Barratry concerns itself with the improper solicitation of clients by a lawyer for profit.
I generally support barratry laws much like I support a free market. If people are not allowed to take unfair advantage, then each lawyer has a chance to effectively compete for to represent clients. It is a matter of having a level playing field.
Do not get me wrong. I have sued the Texas Bar for improperly restricting marketing, advertising and free speech. I do not believe in a blanket prohibition.
But, barratry hurts all of us. It does not just hurt us in terms of our image as lawyers. It hurts us in terms of each of us being able to compete effectively in the marketplace. You need free speech, but you do not need ambulance chasers who seek to take advantage of people.
A case in point. My daughter's boyfriend was in an auto accident. He had a concussion and a hurt leg. His car was totaled. Luckily he is alright. He was able to settle with the insurance company of the person who hit him. This accident happened at night. The next morning, while he was suffering from the concussion, a woman from a local personal injury law firm called him on his cell phone offering to represent him, claiming the law firm would do so for a lower percentage of any recovery than other law firms might. The lady felt comfortable in calling him not because of any prior relationship with the firm, as she did not mention the name of the firm or the lawyer in the phone call, but because he had a Hispanic last name. She thought that speaking with him in Spanish could establish a familial connection such that she could come over and obtain an employment contract regardless of the law.
There are some good reasons to resent the fact that personal injury lawyers are restricted from immediately contacting injury victims while insurance adjusters, who might take equal advantage of the situation, are not. I understand the argument, but the conduct of the lawyer who contacted my daughter's boyfriend was the obvious result of a system that law firm had in place to illegally solicit Hispanics, and it was wrong.
This young man did not hire the law firm. (For the record he did not hire my law firm as I do not do that kind of legal work). I tried to get him to do something about the illegal solicitation, but he would not. He wanted to tend to his injuries.
Ever since the Supreme Court cases allowing solicitation of legal clients, the states have also been allowed to reasonably regulate the practices.
I very much approve of legal advertising and marketing because when it was not allowed so-called "ambulance chasing" abounded in the shadows of the legal practice. In other words, absent marketing the only reasonable means for clients to chose attorneys was through nefarious processes. Advertising, marketing and legal solicitation allows reasonable avenues for lawyers to get their name out, to inform the public of their rights, and properly obtain business. When you see a TV spot for a lawyer trying to inform the public about the dangers of a particular drug, or the practices of insurance companies in handling hurricane claims, for example, understand that they are the heroes. Sure they may like to represent you, but they seek to first inform you. These attorneys are much different than those that operate in the netherworld of personally pestering people they know are in the need a particular legal representation.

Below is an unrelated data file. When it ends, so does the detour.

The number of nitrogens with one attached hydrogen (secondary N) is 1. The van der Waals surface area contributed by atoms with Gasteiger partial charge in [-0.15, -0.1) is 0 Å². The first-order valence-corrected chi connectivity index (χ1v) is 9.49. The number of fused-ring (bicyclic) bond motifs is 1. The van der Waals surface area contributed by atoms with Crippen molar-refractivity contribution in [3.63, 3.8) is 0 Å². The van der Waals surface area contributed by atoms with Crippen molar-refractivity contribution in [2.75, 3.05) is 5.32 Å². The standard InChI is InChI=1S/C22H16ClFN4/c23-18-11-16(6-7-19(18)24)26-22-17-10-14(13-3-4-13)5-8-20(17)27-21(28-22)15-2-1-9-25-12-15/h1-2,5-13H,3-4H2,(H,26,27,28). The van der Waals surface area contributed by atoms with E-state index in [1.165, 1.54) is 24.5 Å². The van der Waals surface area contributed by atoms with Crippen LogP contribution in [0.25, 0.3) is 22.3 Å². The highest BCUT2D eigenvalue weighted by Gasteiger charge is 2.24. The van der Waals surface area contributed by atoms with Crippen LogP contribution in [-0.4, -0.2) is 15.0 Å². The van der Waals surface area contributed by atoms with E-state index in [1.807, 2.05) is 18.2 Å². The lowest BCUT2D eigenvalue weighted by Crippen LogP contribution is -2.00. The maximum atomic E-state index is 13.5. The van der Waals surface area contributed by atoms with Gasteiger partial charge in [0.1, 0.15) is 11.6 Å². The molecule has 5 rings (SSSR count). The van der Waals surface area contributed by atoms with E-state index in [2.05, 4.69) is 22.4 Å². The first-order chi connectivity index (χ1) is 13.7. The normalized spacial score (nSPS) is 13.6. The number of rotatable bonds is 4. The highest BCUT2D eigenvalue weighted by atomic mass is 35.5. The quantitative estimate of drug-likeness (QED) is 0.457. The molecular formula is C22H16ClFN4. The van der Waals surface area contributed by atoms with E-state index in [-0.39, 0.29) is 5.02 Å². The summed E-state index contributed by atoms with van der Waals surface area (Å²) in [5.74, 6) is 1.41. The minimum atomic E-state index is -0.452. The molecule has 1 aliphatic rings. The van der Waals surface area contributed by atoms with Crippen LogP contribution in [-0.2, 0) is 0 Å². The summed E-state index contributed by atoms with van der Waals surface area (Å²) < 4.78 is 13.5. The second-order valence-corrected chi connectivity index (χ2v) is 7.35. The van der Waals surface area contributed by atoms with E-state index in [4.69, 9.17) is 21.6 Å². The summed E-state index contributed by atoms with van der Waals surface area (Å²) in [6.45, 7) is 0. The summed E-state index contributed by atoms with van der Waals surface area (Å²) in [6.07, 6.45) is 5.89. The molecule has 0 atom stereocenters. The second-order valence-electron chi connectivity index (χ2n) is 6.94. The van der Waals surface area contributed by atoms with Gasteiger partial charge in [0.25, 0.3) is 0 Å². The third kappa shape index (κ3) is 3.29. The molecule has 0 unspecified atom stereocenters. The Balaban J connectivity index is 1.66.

Lawyers who do not wish to comply with the rules for legal solicitation are guilty of barratry. It is not a practice that is limited to, as the slang of ambulance chasers would suggest, personal injury attorneys.
As pointed out by The Texas Tribune, the State of Texas, along with other states, are clamping down on those practicing barratry. They have penalized the act of barratry, but they have also added civil actions that can be taken against a lawyer who illegally solicits a client.
In 2011 Texas passed a law that allows barratry victims to sue a lawyer or case runner to void an illegally solicited contract and collect any money paid to the lawyer plus damages. A person who is solicited, but does not sign a contract, can also sue for up to $10,000. It also allows for fee-shifting.
In Texas, for example, Bill Edwards is now trying to build a niche practice based upon this law. And, lawsuits have already been filed. Thomas J. Henry, and Dennis Bujnoch have also entered the field. Carbin & Shaw in San Antonio has produced an TV spot about the practice.
The prospect of suing other lawyers should not be a deterrent to you should you elect to enter this field. If you are careful in what you allege, rest assured that you will be protecting the legal profession and not harming it. This is not like a legal malpractice case where a lawyer was merely negligent. In the case of barratry the lawyer is intentionally violation the law.
As always, go on the Internet and find everything you can about the subject. It could be the practice niche for you.